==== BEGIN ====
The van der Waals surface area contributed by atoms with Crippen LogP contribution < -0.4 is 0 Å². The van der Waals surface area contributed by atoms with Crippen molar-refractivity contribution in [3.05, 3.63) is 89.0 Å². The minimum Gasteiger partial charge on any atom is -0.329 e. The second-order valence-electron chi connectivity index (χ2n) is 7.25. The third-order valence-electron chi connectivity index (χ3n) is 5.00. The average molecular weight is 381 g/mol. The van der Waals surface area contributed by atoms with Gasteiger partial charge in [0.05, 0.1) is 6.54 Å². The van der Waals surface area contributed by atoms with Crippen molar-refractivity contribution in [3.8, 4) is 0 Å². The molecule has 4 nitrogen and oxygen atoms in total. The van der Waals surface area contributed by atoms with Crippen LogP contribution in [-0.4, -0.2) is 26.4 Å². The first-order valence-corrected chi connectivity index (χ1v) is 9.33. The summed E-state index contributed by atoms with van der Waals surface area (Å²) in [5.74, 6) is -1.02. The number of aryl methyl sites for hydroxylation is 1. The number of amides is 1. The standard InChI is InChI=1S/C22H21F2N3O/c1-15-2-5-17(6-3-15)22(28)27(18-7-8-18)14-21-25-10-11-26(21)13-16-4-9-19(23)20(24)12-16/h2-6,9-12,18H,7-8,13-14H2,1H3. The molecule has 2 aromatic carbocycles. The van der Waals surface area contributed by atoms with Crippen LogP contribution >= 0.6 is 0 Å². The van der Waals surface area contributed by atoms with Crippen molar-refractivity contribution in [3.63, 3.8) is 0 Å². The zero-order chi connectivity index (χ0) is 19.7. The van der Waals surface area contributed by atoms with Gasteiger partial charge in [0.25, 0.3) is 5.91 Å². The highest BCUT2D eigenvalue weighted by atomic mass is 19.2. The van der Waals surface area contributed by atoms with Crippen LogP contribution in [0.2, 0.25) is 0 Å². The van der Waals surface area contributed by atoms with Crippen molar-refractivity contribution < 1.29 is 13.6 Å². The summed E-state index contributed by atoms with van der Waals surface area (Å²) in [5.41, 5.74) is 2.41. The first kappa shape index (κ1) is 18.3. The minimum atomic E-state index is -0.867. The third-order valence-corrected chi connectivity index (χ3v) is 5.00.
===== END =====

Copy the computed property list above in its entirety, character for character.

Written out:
The van der Waals surface area contributed by atoms with Crippen LogP contribution < -0.4 is 0 Å². The van der Waals surface area contributed by atoms with Crippen molar-refractivity contribution in [3.05, 3.63) is 89.0 Å². The minimum Gasteiger partial charge on any atom is -0.329 e. The second-order valence-electron chi connectivity index (χ2n) is 7.25. The third-order valence-electron chi connectivity index (χ3n) is 5.00. The average molecular weight is 381 g/mol. The van der Waals surface area contributed by atoms with Gasteiger partial charge in [0.05, 0.1) is 6.54 Å². The van der Waals surface area contributed by atoms with Crippen molar-refractivity contribution in [3.8, 4) is 0 Å². The molecule has 4 nitrogen and oxygen atoms in total. The van der Waals surface area contributed by atoms with Crippen LogP contribution in [-0.4, -0.2) is 26.4 Å². The first-order valence-corrected chi connectivity index (χ1v) is 9.33. The summed E-state index contributed by atoms with van der Waals surface area (Å²) in [5.74, 6) is -1.02. The number of aryl methyl sites for hydroxylation is 1. The number of amides is 1. The standard InChI is InChI=1S/C22H21F2N3O/c1-15-2-5-17(6-3-15)22(28)27(18-7-8-18)14-21-25-10-11-26(21)13-16-4-9-19(23)20(24)12-16/h2-6,9-12,18H,7-8,13-14H2,1H3. The molecule has 2 aromatic carbocycles. The van der Waals surface area contributed by atoms with Crippen LogP contribution >= 0.6 is 0 Å². The van der Waals surface area contributed by atoms with Crippen molar-refractivity contribution in [3.63, 3.8) is 0 Å². The zero-order chi connectivity index (χ0) is 19.7. The van der Waals surface area contributed by atoms with Gasteiger partial charge in [0.25, 0.3) is 5.91 Å². The highest BCUT2D eigenvalue weighted by atomic mass is 19.2. The van der Waals surface area contributed by atoms with Crippen LogP contribution in [0.2, 0.25) is 0 Å². The van der Waals surface area contributed by atoms with Crippen molar-refractivity contribution < 1.29 is 13.6 Å². The summed E-state index contributed by atoms with van der Waals surface area (Å²) in [5.41, 5.74) is 2.41. The first kappa shape index (κ1) is 18.3. The minimum atomic E-state index is -0.867. The third-order valence-corrected chi connectivity index (χ3v) is 5.00.